Metro and county unemployment rates across the state continued to show improvement in June, yet in most instances they still remained well above pre-pandemic levels, data released Thursday show.
For the Tulsa metropolitan area, the unemployment rate declined for the second straight month, hitting 7.3% in June after peaking this year in April at 15.1%.
Still, the unemployment rate in the Tulsa metro area was more than double the pace prior to the COVID-19 pandemic’s reaching the state in mid-March when government recommended that people stay at home and forced some businesses to temporarily shut down to stem the spread of the deadly virus.
The Tulsa metro jobless rate was 3% in March.
Down the turnpike, the Oklahoma City metro area’s unemployment rate was 7% in June, a decline from 12.8% in May.
Rue Ramsey, Tulsa Regional Chamber vice president of workforce and talent strategies, said the decline was no surprise, given the hard work that has gone into keeping businesses afloat here during the pandemic.
Officials at the state, city of Tulsa, Tulsa County, Tulsa Regional Chamber, program partners and many others have been doing all they could to ensure that “our economy doesn’t collapse,” due to the pandemic, Ramsey said.
The metro area has also benefited from new companies such as Milo’s Tea and Amazon hiring a workforce during this same time to help run large facilities built in north Tulsa County, Ramsey said.
She said it won’t be easy for the metro area to get back to its prepandemic unemployment rate of 3%, but she said Tulsans are “resilient.”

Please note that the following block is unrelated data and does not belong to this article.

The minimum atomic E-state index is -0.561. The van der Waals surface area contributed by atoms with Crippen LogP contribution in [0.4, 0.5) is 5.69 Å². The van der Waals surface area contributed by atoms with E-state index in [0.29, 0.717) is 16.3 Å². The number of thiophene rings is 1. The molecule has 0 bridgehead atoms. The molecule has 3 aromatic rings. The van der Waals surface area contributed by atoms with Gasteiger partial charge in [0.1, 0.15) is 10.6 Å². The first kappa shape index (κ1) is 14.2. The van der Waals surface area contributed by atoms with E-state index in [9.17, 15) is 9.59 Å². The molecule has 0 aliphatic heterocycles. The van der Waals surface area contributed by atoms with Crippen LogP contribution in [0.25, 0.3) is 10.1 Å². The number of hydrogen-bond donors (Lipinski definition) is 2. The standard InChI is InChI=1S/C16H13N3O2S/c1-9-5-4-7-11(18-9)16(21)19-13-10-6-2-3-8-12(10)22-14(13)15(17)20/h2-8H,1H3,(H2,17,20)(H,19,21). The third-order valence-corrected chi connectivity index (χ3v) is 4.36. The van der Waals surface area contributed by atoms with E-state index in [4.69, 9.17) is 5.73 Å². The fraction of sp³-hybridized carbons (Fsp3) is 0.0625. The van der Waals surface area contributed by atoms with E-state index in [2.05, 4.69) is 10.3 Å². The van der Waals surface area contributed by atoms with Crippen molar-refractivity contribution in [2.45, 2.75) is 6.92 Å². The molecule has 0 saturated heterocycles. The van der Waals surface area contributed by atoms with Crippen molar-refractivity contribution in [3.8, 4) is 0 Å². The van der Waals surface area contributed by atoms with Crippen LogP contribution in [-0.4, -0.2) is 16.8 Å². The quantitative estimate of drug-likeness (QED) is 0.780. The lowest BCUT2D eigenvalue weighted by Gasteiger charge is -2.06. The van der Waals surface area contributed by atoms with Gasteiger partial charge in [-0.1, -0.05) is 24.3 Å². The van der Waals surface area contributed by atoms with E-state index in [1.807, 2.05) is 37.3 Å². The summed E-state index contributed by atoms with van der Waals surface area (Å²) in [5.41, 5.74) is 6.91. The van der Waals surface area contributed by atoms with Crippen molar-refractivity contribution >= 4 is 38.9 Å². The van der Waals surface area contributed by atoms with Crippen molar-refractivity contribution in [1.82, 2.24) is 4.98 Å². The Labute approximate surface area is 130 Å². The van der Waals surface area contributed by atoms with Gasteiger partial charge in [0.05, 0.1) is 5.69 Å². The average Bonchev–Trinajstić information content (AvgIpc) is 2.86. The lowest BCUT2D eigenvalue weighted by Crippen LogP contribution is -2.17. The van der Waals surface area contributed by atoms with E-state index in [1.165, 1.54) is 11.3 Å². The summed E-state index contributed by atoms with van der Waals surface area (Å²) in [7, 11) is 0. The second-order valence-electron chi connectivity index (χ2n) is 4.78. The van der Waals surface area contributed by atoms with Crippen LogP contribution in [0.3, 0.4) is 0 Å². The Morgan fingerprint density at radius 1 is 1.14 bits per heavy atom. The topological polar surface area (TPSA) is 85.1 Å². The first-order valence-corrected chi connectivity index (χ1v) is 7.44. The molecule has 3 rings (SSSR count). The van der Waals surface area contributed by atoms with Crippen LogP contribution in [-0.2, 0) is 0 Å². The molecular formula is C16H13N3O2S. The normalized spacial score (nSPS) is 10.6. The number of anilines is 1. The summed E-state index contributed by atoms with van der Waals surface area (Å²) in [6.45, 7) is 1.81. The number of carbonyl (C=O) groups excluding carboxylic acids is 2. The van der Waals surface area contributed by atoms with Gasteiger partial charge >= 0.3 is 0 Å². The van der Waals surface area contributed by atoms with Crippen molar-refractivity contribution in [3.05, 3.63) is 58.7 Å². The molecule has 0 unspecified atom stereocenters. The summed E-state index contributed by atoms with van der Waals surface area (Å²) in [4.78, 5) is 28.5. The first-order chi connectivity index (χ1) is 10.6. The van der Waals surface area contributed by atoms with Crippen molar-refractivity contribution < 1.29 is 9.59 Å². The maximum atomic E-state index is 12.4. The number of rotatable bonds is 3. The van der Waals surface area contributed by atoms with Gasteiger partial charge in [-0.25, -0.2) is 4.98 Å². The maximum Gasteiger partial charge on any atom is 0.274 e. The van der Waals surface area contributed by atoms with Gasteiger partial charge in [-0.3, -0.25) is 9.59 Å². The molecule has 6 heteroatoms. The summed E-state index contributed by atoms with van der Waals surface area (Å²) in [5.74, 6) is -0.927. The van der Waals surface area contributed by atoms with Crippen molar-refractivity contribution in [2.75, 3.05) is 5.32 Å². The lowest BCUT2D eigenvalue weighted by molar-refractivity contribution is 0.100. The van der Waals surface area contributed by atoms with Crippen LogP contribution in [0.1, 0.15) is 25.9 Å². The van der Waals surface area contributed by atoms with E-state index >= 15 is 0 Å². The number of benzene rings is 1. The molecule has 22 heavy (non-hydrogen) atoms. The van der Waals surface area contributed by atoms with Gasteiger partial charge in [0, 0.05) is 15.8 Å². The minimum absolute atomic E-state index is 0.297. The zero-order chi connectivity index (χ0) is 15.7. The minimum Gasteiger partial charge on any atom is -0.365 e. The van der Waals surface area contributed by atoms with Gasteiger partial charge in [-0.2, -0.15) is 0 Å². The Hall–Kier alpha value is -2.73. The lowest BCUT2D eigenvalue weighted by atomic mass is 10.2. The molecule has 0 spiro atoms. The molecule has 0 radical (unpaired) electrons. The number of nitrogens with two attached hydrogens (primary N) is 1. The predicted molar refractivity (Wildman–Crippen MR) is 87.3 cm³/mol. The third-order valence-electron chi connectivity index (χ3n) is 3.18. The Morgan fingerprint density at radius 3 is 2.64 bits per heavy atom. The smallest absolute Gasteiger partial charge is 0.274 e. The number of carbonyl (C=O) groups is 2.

“I know recovery is slow, but I love seeing the downward trend,” Ramsey said.
Meanwhile, the June unemployment rates among the state’s 77 counties ranged from 2.8% in Beaver County, located in the Panhandle, to 9.6% in Latimer County, in southeastern Oklahoma.
In Tulsa County the rate in June was 7.6%, a decline from 13.4% in May and 15.5% in April.
Noting the continued high rate, the state agency in charge of managing unemployment claims announced an extension of regular unemployment benefits by 13 weeks.
The Oklahoma Employment Security Commission on Monday announced that it was extending the benefit period for the first time since 1982.
Workers typically can receive up to 26 weeks of regular state unemployment benefits.
Self-employed or gig workers are not eligible for the extended state benefit, and traditional workers must exhaust both regular state and federal pandemic assistance before they can qualify for the additional 13 weeks of state unemployment.
The OESC could not say how many workers were expected to qualify for the extended benefit program. However, those who do will be automatically enrolled in the extension.
Q&A: Filing unemployment claims amid virus-related job losses